Six Steps that Lead to Strategic Excellence

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It is no secret that strategic leadership is critically important for today’s executives, and even more so for HR professionals charged with delivering HR services effectively and developing adaptive leaders who drive the business forward. 
Despite this broad consensus, the concept of strategic leadership is clouded with ambiguity, leaving in the lurch those top execs who are looking to improve their strategic approach. Much has been written about how to do that. In a recent article by McKinsey & Company, “Becoming More Strategic: Three Tips for Any Executive,” executives were encouraged to understand what strategy means in their respective industries and to become experts in communicating and at identifying potential disruptors.
Research shows that most executives don’t consider themselves strategic and that they believe they haven’t been adequately trained to be strategic thinkers. Likewise, more than 70 percent of senior leaders recently polled by leadership development consultancy Decision Strategies International (DSI) reported that they struggle to develop strategic leaders in their organizations. 
The result? A leadership gap that continues to widen, in part, because of an absence of a common methodology for identifying and developing strategic thinkers. 
Based on its own in-depth research, DSI has developed a strategic-thinking model that focuses on the abilities to anticipate, challenge, interpret, decide, align and learn.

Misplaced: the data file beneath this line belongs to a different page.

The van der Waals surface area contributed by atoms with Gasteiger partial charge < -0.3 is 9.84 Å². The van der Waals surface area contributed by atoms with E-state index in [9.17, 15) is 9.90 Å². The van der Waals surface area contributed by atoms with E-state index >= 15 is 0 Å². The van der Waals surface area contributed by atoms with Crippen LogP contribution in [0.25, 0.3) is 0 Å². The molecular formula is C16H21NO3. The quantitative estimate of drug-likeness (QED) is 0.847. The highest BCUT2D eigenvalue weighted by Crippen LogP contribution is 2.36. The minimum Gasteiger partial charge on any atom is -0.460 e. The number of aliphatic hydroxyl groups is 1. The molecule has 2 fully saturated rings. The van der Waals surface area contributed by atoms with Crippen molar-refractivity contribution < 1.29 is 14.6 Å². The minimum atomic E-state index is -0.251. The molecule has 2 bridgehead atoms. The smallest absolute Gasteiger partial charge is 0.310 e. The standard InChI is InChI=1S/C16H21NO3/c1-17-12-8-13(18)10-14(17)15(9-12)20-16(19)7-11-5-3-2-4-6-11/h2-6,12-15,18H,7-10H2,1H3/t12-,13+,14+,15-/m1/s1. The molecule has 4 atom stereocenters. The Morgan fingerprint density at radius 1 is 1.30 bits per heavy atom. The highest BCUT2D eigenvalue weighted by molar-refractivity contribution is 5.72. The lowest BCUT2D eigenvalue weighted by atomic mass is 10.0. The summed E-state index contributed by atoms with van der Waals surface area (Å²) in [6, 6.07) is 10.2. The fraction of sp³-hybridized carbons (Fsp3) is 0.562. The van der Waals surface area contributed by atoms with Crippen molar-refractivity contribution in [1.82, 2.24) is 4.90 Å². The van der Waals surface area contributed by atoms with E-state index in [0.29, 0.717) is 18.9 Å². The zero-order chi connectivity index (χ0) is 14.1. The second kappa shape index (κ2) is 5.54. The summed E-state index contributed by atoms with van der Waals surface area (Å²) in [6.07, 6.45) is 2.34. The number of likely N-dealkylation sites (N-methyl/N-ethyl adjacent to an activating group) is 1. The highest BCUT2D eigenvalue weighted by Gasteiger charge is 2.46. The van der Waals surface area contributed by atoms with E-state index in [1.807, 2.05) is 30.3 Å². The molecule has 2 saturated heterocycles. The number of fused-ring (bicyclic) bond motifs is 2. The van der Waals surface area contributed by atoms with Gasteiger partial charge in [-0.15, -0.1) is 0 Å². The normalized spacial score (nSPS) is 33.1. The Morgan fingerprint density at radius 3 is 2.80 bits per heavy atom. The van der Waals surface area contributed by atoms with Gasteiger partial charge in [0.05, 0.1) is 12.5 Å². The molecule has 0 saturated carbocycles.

Anticipate: Most leaders focus on what’s directly ahead, but research shows that the future never follows a straight line. Strategic leaders proactively monitor the environment—including threats and opportunities at the periphery—to foresee industry shifts before competitors do. 
Challenge: It is easy for leaders to take solace in the status quo, especially when changing conditions push them to the boundaries of their comfort zone. Rather than subscribe to the old way of doing things, strategic leaders repeatedly challenge beliefs and assumptions, and encourage different — even contrarian — points of view.
Interpret: Through the process of anticipating and challenging, strategic leaders get data from multiple sources (customers, competitors, partners, etc.) that must be carefully pieced together to yield actionable insights. These execs continually push themselves to connect indicators in different ways as they test hypotheses and explore various explanations for identified patterns of market or customer activity.
Decide: Analysis paralysis is not uncommon among leaders, and it can be crippling. To make sage decisions, even with incomplete information, strategic leaders must follow a disciplined process that combines speed, rigor, quality and agility; the process must also enable leaders to consider the trade-offs, as well as short- and long-term goals, associated with each decision. 
Align: Different opinions and viewpoints should be welcomed, but there comes a time when leaders must align divergent agendas. Strategic leaders actively engage stakeholders and encourage open dialogue to address misalignment, build trust and reach consensus.
Learn: Lessons in business come as much from past successes as from failures. Strategic leaders study both and communicate key lessons that can improve future performance. They encourage transparent, rigorous debriefs and adjust their sails when necessary; they foster an environment in which the right kinds of failure can be celebrated. 
As McKinsey pointed out, “Involving more senior leaders in strategic dialogue makes it easier to stay ahead of emerging opportunities, [to] respond quickly to unexpected threats and [to] make timely decisions.”
Samantha Howland is a senior managing partner at Decision Strategies International, a Pennsylvania-based leadership development consultancy.  To read the original article on, please click here.